And it doesn’t discriminate on the basis of age.
Take Emma “Grandma” Gatewood. In 1955, at the age of 67, she hiked the entire 2,180-mile Appalachian Trail. That was the first time she hiked the AT; she did it again in 1960 at age 72, and again, when she was 75, in 1963. Lee Barry became the oldest person to thru-hike the AT when he completed the trail in 2004 at age 81. The oldest AT section hiker was 86 when he finished wrapped up the trail.
Closer to home, Triangle hikers have been trying to keep pace with Rod Broadbelt since he started his monthly hikes, mostly at Umstead State Park, in the 1990s. Rod goes anywhere from 8 miles (in the dead of summer) to 22 miles (in the briskness of February) on his hikes, which often leave much younger hikers gasping for breath. On a hike in 2012 he said his goal was to continue leading the hikes after he turns 80. He was 78 at the time.
And lest you be an older hiker and think you don’t have the knees for hiking, we have two words of advice: hiking poles. For just as full-suspension bikes have extended the riding lives of many an older mountain biker, and the over-sized tennis racket meant more control and less darting about the court for aging tennis players, so have hiking poles made it possible for the weak-kneed to keep on hiking. Plus, with poles, not only do you still get a good cardio workout, but your upper body gets to share the toning benefits of a hike.
We can’t blame Kathy for wishing she’d started hiking sooner; think of all the great places she’s missed seeing. But then, think of all the great places she’ll visit in the next 20 years.
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Better later …
Whether you’re young or older, if you’re interested in getting into hiking and seek a supportive environment, check out our GetHiking! Triangle hiking program.
Hike with Rod
Rod Broadbelt’s next monthly hike is March 11. It’s his annual Wilderness Hike, and while it’s short by Broadbeltian standards — 10 miles — it’s mostly off-trail. You’ll see some especially fetching terrain on this hike.
Can’t make this one? On April 8, Rod will do his 14-mile hike to Carter-Finley Stadium and back.
Questions? Email Rod at email@example.com or call, before 7 p.m., 919.363.6611.
You love your trails. You can’t imagine what life would be like without them.
For starters, life might be a little more adventurous.
Don’t get me wrong. I love my trails as well. The Sycamore Trail at Umstead (especially during a rain, when its namesake creek is roiling). The trail network at Horton Grove Nature Preserve, which seems perpetually bathed in ethereal light. The 14-mile stretch of the Appalachian Trail north of Carvers Gap, which is one stunning 360-degree view after another.
But sometimes, the terrain beyond the confines of the well-maintained, blazed path beckons. The hollow where the distant sound of crashing water suggests a cataract. The distant rocky summit promising great views. The woods that call for no apparent reason other than you’ve never paid a visit.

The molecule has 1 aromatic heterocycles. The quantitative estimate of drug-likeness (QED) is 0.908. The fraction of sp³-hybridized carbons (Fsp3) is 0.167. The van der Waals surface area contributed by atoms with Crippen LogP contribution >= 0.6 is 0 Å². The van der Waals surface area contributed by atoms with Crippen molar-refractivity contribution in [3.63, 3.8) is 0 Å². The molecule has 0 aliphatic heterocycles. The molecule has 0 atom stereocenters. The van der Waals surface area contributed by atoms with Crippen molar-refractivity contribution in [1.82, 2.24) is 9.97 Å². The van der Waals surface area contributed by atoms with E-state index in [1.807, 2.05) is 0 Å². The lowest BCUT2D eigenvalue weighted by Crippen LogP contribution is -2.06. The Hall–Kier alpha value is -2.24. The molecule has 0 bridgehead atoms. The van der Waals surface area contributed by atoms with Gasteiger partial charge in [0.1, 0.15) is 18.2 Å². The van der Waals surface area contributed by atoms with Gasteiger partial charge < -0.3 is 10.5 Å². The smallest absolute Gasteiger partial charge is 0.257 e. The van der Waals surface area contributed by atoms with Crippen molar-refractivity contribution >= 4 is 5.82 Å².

The lure of the unknown.
Trails exist for good reason. To keep you from getting lost tops the list. They also help minimize our impact as visitors, keeping us from trampling sensitive ecosystems and basically letting the land, for the most part, be. Yet every once in a while … .
Yesterday, we shared a recent … wilderness wander at one of our favorite local haunts. We feel comfortable making an occasional trail departure, in large part because we follow a few simple rules that all but assure we will make our way back to civilization. The best testament to these rules: we’re here to talk about them (rather than still in the woods, wandering, looking for the way out).
Before we share those simple rules: exploring off trail is something you should ease into. It’s best to head out your first few times with someone experienced, someone such as Rod Broadbelt, who this Saturday leads his annual Ruins Hike at Umstead State Park. Nearly all of this 10-mile hike, which visits 20 historic sites in the park, is off-trail. Rod’s done this hike for more than 20 years and knows the park well; hang with him (if you can) and learn his approach to off-trail exploring.
That hike meets at 8 a.m. Saturday morning in the Umstead lot at the end Harrison Avenue in Cary, off I-40 (exit 287). Questions? Contact Rod at firstname.lastname@example.org.
Now, some tips for off-trail exploring on your own.
* Take a map. This is mandatory every time you strap on a pack, even if you’re hiking a trail you know well. (What if there’s a blowdown or a landslide and you need to take evasive action?) A good topo map is preferred; a park-issued map, which often lacks topo lines and isn’t to scale is better than nothing.
* Take a compass. A map is of minimal help if you don’t know which way is up. Or north. Together, a map and compass are invaluable hiking companions.
* Check sunset. Venturing off trail isn’t something you want to do if you’re running out of daylight. An especially important step this time of year.
* Know your blazes. Likely, you’ll start out on an established trail. Familiarize yourself with the blaze for that trail and for adjoining trails. Odds are you’ll eventually want to return to the trail you departed from.
* Landmarks. When you reach the point where you plan to head off trail take careful note of what’s around you: an especially identifiable tree, a creek, a rock outcrop, whatever. Sighting a familiar object could be key for your return.
* Take a bearing on where you’re headed. Get out your map, get out your compass. Get your orientation (where’s north?) set. Pick an object in the distance, in the direction you want to explore. Take a compass reading, follow that compass reading.
* Confirm your bearing. Stop periodically, every 30 yards or so, to confirm your bearing. Are you still headed in the direction you set off in? If not, correct and continue.
* Landmarks. Again, keep an eye out for familiar landmarks that can help you navigate upon your return.
* Reverse course. Once you reach what it was you wanted to check out, return to the point where you left the trail by simply following your compass in the opposite direction. For instance, if you reached your objective by heading due north, return by heading due south.
* Shinny thing. Or maybe you see something else in the distance you want to investigate. Take specific note of where you are, get out your map, get your compass and set a new bearing to your new objective. Continue in the manner described above, stopping every 30 yards or so to make sure you remain on course.
* Reverse course (again). To return after reaching your second objective, simply head in the opposite compass direction you followed to your second objective until you get back to your first objective. From there, continue in the direction opposite you used when you left the trail.